Such precise plans helped employees to reduce fat intake and students to eat more healthily, to increase fruit and vegetable intake, or to reduce the intake of snacks by planning to eat them only on particular occasions.

2. Stop when it is enough

Instead of painstakingly abiding by a diet plan, people may monitor their feelings and listen to them. Many obese people seem to neglect feelings of hunger. In an older study, manipulated clocks displayed 12:00 when it was in fact 11:00. Overweight participants in this study went by the clock: 12:00 was lunchtime and they started eating. Participants with normal weight went with their inner clock and started eating when they were hungry, independent of what the clock displayed.

More recent research revealed that Frenchmen eat until they are no longer hungry while Americans eat until their plate is empty or until the TV-show is over. Independent of nationality, however, overweight eaters relied less on internal cues than eaters with normal weight. This means that people can more successfully keep overeating at bay by using a subjective stop rule that terminates eating when they are full instead of an objective stop rule that asks for the plate to be empty.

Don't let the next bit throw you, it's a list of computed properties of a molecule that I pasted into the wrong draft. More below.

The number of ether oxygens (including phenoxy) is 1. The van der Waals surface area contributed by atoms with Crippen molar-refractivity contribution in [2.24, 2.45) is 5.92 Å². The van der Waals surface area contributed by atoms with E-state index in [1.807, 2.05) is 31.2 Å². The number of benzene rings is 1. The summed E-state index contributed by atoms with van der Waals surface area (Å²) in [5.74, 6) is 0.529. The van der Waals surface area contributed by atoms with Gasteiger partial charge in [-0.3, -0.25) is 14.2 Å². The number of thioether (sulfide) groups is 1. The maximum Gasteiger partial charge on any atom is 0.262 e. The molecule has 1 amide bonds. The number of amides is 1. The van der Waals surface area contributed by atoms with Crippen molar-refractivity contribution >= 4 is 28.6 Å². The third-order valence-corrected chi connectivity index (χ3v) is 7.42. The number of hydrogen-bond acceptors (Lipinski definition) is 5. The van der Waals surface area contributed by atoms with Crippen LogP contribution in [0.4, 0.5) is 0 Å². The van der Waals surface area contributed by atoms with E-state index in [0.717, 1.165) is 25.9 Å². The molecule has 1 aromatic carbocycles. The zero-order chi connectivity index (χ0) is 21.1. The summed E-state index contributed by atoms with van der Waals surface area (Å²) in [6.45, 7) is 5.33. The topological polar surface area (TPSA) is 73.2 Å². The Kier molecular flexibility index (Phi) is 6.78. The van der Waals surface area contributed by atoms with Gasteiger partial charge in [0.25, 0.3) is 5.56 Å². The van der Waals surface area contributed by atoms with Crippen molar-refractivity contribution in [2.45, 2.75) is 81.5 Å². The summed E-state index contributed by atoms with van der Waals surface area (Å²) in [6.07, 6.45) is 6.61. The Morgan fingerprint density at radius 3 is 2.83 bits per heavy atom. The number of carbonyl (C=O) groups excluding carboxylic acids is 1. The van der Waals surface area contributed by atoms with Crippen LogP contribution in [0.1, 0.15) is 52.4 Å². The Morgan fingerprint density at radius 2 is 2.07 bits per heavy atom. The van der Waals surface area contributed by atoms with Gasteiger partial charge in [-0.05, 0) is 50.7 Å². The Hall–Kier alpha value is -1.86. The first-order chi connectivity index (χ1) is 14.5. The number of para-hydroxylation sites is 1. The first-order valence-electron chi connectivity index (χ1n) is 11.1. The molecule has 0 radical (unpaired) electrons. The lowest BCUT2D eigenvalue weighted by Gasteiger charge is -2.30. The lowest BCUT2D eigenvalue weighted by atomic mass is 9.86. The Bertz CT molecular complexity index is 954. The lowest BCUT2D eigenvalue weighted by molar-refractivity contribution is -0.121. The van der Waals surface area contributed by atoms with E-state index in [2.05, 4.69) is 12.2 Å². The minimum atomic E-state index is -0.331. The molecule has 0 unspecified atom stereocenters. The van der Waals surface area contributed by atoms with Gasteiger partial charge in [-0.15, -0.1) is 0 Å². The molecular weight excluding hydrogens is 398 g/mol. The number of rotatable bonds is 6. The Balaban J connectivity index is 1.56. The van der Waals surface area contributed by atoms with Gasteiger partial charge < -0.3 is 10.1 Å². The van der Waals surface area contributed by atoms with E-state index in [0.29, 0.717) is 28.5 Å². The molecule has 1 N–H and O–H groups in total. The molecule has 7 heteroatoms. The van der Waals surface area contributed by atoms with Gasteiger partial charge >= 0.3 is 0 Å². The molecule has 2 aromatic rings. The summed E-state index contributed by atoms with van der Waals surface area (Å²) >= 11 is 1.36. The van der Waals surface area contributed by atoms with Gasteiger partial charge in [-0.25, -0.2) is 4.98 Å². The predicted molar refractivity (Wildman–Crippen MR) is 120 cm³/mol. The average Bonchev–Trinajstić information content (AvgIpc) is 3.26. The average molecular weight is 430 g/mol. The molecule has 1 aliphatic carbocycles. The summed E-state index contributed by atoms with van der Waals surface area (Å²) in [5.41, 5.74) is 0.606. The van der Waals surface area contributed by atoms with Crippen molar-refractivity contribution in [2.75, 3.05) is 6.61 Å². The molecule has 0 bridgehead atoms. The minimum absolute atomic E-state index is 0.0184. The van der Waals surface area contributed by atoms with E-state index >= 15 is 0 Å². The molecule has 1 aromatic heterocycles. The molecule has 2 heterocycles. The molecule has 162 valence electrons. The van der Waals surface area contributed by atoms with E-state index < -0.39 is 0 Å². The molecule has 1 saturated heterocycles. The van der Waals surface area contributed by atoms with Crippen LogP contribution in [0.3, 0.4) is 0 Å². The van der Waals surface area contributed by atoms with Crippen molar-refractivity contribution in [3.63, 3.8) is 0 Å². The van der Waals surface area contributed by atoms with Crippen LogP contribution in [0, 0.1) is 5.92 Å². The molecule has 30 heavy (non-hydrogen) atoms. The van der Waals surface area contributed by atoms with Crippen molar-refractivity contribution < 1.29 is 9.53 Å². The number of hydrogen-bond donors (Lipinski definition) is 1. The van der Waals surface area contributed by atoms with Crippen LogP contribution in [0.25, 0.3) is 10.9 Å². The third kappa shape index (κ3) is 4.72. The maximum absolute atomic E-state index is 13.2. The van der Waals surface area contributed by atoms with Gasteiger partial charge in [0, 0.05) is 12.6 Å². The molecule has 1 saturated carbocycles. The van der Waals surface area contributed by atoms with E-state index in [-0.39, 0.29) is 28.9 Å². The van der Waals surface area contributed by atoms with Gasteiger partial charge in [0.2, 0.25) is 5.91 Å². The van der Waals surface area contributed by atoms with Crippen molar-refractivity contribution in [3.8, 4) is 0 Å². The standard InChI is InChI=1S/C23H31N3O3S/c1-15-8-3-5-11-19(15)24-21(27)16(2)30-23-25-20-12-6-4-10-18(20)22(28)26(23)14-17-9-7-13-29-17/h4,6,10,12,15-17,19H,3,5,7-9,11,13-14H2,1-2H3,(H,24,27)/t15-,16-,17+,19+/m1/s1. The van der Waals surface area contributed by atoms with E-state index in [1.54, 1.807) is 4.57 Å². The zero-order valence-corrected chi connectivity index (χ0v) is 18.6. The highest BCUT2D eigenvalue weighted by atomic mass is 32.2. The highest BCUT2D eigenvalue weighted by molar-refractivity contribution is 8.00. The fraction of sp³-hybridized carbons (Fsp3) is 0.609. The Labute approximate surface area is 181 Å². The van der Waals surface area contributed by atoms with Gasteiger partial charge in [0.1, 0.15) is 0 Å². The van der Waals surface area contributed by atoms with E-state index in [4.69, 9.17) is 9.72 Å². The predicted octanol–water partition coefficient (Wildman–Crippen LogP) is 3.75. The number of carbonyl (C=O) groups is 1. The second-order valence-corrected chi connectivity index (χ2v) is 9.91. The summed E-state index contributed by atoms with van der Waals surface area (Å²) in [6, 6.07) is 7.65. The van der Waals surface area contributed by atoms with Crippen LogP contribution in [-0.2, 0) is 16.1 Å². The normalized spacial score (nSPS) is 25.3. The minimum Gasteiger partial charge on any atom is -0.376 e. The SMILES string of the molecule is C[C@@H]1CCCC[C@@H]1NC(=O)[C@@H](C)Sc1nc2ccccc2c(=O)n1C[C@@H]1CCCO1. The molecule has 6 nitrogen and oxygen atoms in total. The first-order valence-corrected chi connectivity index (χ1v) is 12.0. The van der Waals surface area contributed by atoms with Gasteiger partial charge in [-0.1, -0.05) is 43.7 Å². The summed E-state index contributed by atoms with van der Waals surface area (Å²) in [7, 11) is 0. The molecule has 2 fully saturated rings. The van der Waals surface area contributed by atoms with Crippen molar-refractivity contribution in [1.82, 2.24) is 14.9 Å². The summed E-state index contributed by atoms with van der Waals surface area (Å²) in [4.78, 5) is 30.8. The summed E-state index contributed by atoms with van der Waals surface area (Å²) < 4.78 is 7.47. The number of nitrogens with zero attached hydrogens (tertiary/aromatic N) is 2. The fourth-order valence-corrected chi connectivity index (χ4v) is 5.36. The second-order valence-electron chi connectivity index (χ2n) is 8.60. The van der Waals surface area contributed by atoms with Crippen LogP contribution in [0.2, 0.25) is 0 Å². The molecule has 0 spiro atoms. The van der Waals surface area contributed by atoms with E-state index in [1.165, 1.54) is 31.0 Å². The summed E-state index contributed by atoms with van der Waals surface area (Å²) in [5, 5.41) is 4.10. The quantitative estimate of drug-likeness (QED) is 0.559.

While eating, people should monitor whether they are sated and stop eating if this is the case. If eaters are able to listen to their feelings and therefore stop eating when no longer hungry, they may, as a second step, influence their feeling of satiation.